We've been working overtime and right through the weekends here at the Museum ever since little Banana Scrap pulled the Fireball Trick. We had to let the intern go last month when we realized he was entirely imaginary, so it's just been me and the cat holding down the fort, working like a pair of one-armed paper-hangers.
Weird thing about that last image is that when I was but a boy growing up in St. Louis, my folks actually hired a one-armed paper-hanger. Can't remember if it was Junior or Clarence or their father Pappy, but one of them had the hook. They were painters, plumbers, carpenters, electricians and yes, paper-hangers.
Not making a word of this up.
Nancy is strong up there on the 8th Floor. The unthinkable pain is gone (praise you Yawheh and the skilled hands of Dr. Palmer Bessey), but it's still far from being remotely Fun.
Tuesday they'll remove the Teapot Splint and take a look at the wound and then sometime in the next week they'll do the graft. Five days after that, she's back on the Lower East Side.
She's in pretty good spirits. Seeing people helps.
She's developed a strange attachment to my black hoody and insists that it stay with her in the hospital room. If you know me, you know my black hoody, as I usually wear it every day of my life, up until about a week ago when she wouldn't let me leave the room with it.
I love that hoody.
So, you see, we're all suffering through this in our own way.
Huge points to the Scamps, Jenny and Louise, for having the class and imagination to arrange for a bottle of 16 year old single-malt whiskey to be delivered to the hospital... for me.
I owe you a few rounds, ladies. And we'll enjoy them this summer with Nan.
I'm always looking for good band names, the hospital has given me a few:
Percocet. An obvious one for some speed-metal trio. Throw an umlat over the "o" in the middle, write it up in gothic script, you've got a T-shirt I'd wear.
The Greenberg Pavilion. That's where the Burn Unit is. I imagine the band to be some kind of folkie, acoustic, hippie collective led by Seth Greenberg, a fiddler or a master of the glockenspiel.
Thanks to Brian Parks for reminding me a few years ago how funny the word "glockenspiel" is. Say it out loud and you can't help but smile.
The Burn Unit. Right? Just thought of that while typing this, but it's great. How about an all-girl rock 'n roll combo, standing there all beautiful and fierce, laying down hooky, catchy three-minute riffs one after another in some roadhouse out in Jersey?
"We're The Burn Unit, thank you and good night!"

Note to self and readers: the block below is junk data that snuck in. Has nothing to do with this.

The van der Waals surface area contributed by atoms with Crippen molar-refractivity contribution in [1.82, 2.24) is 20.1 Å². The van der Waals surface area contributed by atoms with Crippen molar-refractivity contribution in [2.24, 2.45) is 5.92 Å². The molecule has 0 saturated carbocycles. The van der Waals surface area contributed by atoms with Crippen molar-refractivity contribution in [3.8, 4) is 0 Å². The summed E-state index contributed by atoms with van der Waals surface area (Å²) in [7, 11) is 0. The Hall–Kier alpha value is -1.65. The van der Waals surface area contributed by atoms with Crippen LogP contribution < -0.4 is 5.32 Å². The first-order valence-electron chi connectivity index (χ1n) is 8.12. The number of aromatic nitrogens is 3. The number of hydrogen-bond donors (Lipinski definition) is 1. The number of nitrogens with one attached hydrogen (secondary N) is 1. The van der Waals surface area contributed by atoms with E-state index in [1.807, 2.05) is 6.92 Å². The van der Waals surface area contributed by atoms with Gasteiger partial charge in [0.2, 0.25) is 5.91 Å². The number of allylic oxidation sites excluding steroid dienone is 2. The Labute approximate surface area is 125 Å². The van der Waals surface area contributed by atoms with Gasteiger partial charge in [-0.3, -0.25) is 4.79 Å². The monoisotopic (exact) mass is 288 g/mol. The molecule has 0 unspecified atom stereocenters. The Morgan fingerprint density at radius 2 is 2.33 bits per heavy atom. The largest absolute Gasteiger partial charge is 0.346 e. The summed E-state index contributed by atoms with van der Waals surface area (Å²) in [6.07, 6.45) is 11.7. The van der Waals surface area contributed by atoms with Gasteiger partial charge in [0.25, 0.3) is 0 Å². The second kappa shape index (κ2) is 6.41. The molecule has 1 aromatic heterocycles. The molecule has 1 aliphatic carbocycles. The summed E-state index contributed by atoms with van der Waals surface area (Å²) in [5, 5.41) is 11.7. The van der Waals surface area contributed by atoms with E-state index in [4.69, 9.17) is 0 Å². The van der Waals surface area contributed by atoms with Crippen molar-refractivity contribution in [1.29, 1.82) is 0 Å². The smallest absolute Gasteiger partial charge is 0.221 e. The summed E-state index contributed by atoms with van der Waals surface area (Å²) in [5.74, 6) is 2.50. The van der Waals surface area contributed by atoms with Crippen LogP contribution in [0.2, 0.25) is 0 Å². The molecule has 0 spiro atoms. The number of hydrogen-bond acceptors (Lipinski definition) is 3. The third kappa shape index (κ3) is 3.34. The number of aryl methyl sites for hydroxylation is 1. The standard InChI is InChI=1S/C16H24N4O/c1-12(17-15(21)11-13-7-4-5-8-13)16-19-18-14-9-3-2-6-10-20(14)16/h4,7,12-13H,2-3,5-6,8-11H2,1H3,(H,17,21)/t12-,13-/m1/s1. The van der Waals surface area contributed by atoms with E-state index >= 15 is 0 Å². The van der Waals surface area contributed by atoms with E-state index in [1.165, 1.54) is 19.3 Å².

And my favorite,
A sabbath elevator is programmed to stop on every floor from sundown Friday to sundown Saturday, so that anyone of the Orthodox persuasion can enjoy the modern convenience of the elevator without operating machinery of any kind.
It just goes up and down, floor by floor, all on its own, all through the night.
I've been stuck on it twice, once last Friday and once yesterday morning. Maddening to lose those nine seconds. It's like God became a nine-year old kid and hit all the buttons as a prank.
But the band.
The name is so good, I don't even know what they'd sound like. The songs would be really smart, great lyrics and surprising harmonies. They'd probably come out of the South, Austin-influenced but they'd have their own complete sound. They'd have their Brooding Genius Front Man, a la Michael Stipe or David Byrne, but they'd have an extraordinary rhythm section as well.
Sabbath Elevator, man. Turn it up and check out Track Three.
In art news, I found out this week that I've been awarded a commission from the Belfast Festival to write something for a political cabaret they're doing in October.
The Irish are intensely involved in American presidential politics, so the Tinderbox Theater in Belfast is doing something called "Swing State Cabaret" and me and three other writers are... writing something for it.
Details are still sketchy to me, but they're asking how they can wire me money, so I'm keeping my mouth shut until the dollars are in the bank.
It's Sunday morning outside my window.
Quiet down here on Ridge Street, just the birds in the trees of the churchyard across the street. Sun coming through the blinds, cat asleep on the bed behind me. Coffee brewed and waiting, all dark and strong in the pot. Some German lady singing something Bach wrote a few centuries ago coming out of the speakers.
And no one here to share it with.
Ah, come on home, Nan.
Me and the cat can't do it without you.
The cat is, frankly, worthless when it comes to day-to-day administrative duties. Just doesn't seem to get it.
And I'm always better with an audience, as you all know.